<v Charles McDowell>What did you expect to discover at the beginning? Did you think it would reach the president? <v Sam Ervin>I didn't imagine how the president was involved. <v Charles McDowell>You did not? <v Sam Ervin>I thought we would find that some of his overzealous aides had overstepped the bounds of political decency. <v Charles McDowell>Did it dawned on you slowly or of a moment that the president was involved? <v Sam Ervin>Well, I became suspicious that the president wasn't uh toting fair with a, to use a North Carolina term, with the country in a the matter, because as soon as a committee was set up before they had had an organizational meeting or had hired a signal aide, President Nixon issued a public statement in which he said under the doctrine of executive privilege, he would not permit any of his aides or former aides to testify before the committee. But I have noticed a longtime that a person is uh being investigated or tried, and they have an information or have power that would exonerate them they can't run fast enough to catch the fact finder.
<v Charles McDowell>The other fact finders on the Watergate Committee intentionally were chosen from among senators who were not especially well-known or outwardly ambitious for higher office. For the Democrats, besides Ervin, Herman Talmadge of Georgia, Joseph Montoya of New Mexico and Daniel Inouye of Hawaii. <v Daniel Inouye>I tried my best to convince my colleagues that we were not prosecutors. Somehow we gave the impression to the people in the United States that we were out to determine the guilt or innocence of persons involved. That was not our job. <v Charles McDowell>Three Republicans sat on the committee with the four Democrats. Up and coming Howard Baker, who'd been a tiger as a trial lawyer in Tennessee, became vice chairman. The other Republicans were Edward Gurney of Florida, who emerged as President Nixon's chief defender on the committee. And Lowell Weicker of Connecticut, a maverick whose sense of moral outrage came out in very tough questions. <v Lowell Weicker>I think a lot of people feel because of the tough questions that I posed, that I started out, you know, being quote against Richard Nixon or a Nixon hater. Not so at all. That took a lot of learning over a lot of months before I got to the point where I felt that there were some problems as far as the president and the presidency were concerned.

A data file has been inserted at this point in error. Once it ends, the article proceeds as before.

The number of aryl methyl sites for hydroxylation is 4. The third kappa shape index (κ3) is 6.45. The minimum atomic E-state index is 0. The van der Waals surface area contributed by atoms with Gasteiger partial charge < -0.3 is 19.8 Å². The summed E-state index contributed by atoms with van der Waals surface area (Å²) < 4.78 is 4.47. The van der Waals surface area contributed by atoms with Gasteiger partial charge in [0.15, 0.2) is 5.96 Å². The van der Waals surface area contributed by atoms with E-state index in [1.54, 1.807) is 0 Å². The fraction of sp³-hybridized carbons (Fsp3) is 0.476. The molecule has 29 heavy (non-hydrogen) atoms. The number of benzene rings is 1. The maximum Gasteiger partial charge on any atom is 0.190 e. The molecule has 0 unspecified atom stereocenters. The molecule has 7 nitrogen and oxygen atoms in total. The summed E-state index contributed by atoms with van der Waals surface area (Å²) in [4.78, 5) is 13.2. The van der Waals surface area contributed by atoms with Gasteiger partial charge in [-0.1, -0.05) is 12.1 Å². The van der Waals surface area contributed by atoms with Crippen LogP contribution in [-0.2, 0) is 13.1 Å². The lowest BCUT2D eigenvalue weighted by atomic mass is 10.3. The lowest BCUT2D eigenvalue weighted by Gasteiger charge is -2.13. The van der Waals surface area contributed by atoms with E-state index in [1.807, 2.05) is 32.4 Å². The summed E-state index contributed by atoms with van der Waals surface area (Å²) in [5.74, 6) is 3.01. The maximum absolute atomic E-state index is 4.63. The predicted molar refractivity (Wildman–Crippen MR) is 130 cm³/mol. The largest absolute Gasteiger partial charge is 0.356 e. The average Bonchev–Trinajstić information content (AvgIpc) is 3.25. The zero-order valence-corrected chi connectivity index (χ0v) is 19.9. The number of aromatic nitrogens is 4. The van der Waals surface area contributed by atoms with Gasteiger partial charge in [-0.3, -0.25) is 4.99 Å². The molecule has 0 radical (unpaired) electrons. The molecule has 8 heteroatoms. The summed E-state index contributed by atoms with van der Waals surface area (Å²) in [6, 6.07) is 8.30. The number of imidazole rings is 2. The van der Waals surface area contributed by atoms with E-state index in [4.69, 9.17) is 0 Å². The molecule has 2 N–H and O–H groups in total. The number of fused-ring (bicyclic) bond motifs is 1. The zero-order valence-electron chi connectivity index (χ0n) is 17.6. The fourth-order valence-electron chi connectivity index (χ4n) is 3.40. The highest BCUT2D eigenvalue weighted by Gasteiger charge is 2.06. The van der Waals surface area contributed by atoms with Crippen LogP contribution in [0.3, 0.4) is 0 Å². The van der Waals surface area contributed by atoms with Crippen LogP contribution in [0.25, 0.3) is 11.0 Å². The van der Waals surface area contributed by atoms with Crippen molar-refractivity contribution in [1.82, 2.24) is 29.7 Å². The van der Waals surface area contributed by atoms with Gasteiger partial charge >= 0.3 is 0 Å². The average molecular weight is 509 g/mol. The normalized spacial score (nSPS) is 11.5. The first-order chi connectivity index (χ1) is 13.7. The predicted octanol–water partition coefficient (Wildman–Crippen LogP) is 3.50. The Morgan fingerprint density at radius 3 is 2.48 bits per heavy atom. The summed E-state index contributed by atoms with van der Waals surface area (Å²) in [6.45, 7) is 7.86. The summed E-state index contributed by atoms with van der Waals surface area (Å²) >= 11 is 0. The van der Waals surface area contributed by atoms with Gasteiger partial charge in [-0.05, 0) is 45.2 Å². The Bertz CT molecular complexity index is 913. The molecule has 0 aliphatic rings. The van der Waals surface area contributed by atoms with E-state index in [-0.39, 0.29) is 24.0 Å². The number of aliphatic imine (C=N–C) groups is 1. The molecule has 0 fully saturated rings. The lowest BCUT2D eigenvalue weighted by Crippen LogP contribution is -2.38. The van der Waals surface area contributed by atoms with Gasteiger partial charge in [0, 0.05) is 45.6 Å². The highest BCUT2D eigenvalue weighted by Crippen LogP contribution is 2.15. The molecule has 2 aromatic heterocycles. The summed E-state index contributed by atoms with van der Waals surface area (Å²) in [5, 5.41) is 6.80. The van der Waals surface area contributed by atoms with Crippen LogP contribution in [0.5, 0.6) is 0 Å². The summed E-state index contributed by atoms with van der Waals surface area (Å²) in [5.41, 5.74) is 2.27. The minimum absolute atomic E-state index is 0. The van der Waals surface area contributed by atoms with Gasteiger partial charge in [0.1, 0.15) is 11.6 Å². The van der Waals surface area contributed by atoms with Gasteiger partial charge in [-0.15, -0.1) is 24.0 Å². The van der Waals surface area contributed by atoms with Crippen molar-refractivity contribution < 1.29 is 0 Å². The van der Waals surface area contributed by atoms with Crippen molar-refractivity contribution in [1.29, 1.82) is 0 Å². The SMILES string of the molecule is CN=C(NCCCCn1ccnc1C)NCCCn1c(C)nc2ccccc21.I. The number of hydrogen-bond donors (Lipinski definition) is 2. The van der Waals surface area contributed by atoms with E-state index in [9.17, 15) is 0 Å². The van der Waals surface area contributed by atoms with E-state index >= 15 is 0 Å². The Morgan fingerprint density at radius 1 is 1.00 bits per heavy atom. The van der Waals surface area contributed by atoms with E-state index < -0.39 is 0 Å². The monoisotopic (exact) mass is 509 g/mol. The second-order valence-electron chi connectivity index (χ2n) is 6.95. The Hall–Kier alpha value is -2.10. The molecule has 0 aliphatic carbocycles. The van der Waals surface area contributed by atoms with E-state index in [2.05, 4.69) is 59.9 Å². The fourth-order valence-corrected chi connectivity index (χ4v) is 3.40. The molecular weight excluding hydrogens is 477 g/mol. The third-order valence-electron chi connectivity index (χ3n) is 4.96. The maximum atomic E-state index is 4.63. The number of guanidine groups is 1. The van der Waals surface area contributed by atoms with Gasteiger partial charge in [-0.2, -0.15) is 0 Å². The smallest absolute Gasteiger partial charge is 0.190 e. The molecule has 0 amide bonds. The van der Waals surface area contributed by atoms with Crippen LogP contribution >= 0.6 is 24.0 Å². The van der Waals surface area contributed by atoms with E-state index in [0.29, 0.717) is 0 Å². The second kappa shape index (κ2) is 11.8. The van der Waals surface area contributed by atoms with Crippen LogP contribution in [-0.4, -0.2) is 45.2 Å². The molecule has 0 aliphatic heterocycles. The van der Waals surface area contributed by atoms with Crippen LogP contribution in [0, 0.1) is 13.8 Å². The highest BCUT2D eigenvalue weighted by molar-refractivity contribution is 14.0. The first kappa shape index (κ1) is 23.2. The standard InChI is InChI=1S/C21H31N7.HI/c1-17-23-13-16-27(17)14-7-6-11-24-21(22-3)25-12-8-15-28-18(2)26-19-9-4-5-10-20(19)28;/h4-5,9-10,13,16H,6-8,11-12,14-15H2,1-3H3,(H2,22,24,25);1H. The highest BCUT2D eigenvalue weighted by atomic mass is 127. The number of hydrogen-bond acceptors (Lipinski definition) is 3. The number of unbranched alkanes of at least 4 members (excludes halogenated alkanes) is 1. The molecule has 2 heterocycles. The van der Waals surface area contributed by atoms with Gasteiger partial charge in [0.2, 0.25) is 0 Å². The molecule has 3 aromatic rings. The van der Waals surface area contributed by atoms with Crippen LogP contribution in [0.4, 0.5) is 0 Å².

<v Charles McDowell>Sam Dash, the Georgetown University law professor who became the committee's chief counsel, reflects on what the committee knew as it began its investigation in March and April of 1973. <v Sam Dash>There was some newspaper reporting suggesting uh perhaps White House involvement. There was all suggestion, there was no evidence, no indication that could establish any relationship. Our investigation began there. <v Charles McDowell>Fred Thompson, a political friend of Howard Bakers from Tennessee, was the minority counsel. This young Republican came to Washington thinking the hearings would last only about a month and assuming there wouldn't be much evidence of wrongdoing among the higher ups at the White House. <v Fred Thompson>Well, when I started, I hoped and believed that the hearings would clear, clear up any questions about who was involved and who was not involved. And I certainly believe that at that time, there's no reason to believe the president or any of the people who had responsible positions under the president were involved.
<v Charles McDowell>Dash and Thompson recruited a staff of investigators. They worked around the clock in crowded offices in the Senate basement, sorting out a tangle of leads and interviewing prospective witnesses. Gradually, they began to piece together a complex and bizarre story of diverted campaign funds, wiretaps and still more burglaries. Early on, a dispute developed over the order of witnesses to be put on the stand in the caucus room. <v Fred Thompson>And there was some sentiment for calling the big names first and getting it out and and and really kind of going to the horse's mouth. The Haldeman's, the Ehrlichman's, and the Mitchells and really find out what was there, if anything and getting it over with. I think there was a lot of sentiment that this was something that for the sake of the nation and everyone else should not be dragged on uh forever. So there was some thought to booing that. Senator Baker, I think initially favored that approach. Some others on the Democratic side, Sam Dash, I think primarily wanted to go uh kind of bottom from the bottom to the top and bring in the the lesser lights, the witnesses and piece a case together as much as you would in a trial. And after discussion, that was that was the way in which the committee decided to proceed.